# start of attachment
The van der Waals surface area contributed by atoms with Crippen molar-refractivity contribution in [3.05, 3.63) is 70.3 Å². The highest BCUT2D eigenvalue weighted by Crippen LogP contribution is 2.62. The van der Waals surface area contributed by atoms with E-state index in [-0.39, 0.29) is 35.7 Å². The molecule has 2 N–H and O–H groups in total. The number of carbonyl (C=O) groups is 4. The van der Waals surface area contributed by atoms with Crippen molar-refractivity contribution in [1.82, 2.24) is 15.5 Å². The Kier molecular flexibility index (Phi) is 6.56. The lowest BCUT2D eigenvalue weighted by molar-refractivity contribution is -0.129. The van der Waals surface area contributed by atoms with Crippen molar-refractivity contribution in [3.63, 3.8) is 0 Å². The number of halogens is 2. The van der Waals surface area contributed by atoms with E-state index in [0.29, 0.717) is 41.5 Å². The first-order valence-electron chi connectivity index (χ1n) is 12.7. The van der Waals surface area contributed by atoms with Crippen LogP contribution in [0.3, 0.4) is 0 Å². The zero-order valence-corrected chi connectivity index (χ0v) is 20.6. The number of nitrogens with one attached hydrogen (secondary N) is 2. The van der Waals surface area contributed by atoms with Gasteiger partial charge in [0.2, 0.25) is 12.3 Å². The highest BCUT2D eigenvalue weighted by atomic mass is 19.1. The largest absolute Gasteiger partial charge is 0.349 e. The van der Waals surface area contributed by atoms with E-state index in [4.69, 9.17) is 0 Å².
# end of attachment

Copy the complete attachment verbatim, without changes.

The van der Waals surface area contributed by atoms with Crippen molar-refractivity contribution in [3.05, 3.63) is 70.3 Å². The highest BCUT2D eigenvalue weighted by Crippen LogP contribution is 2.62. The van der Waals surface area contributed by atoms with E-state index in [-0.39, 0.29) is 35.7 Å². The molecule has 2 N–H and O–H groups in total. The number of carbonyl (C=O) groups is 4. The van der Waals surface area contributed by atoms with Crippen molar-refractivity contribution in [1.82, 2.24) is 15.5 Å². The Kier molecular flexibility index (Phi) is 6.56. The lowest BCUT2D eigenvalue weighted by molar-refractivity contribution is -0.129. The van der Waals surface area contributed by atoms with Crippen molar-refractivity contribution in [3.63, 3.8) is 0 Å². The number of halogens is 2. The van der Waals surface area contributed by atoms with E-state index in [0.29, 0.717) is 41.5 Å². The first-order valence-electron chi connectivity index (χ1n) is 12.7. The van der Waals surface area contributed by atoms with Crippen LogP contribution in [0.3, 0.4) is 0 Å². The zero-order valence-corrected chi connectivity index (χ0v) is 20.6. The number of nitrogens with one attached hydrogen (secondary N) is 2. The van der Waals surface area contributed by atoms with Gasteiger partial charge in [0.2, 0.25) is 12.3 Å². The highest BCUT2D eigenvalue weighted by atomic mass is 19.1. The largest absolute Gasteiger partial charge is 0.349 e. The van der Waals surface area contributed by atoms with E-state index in [4.69, 9.17) is 0 Å².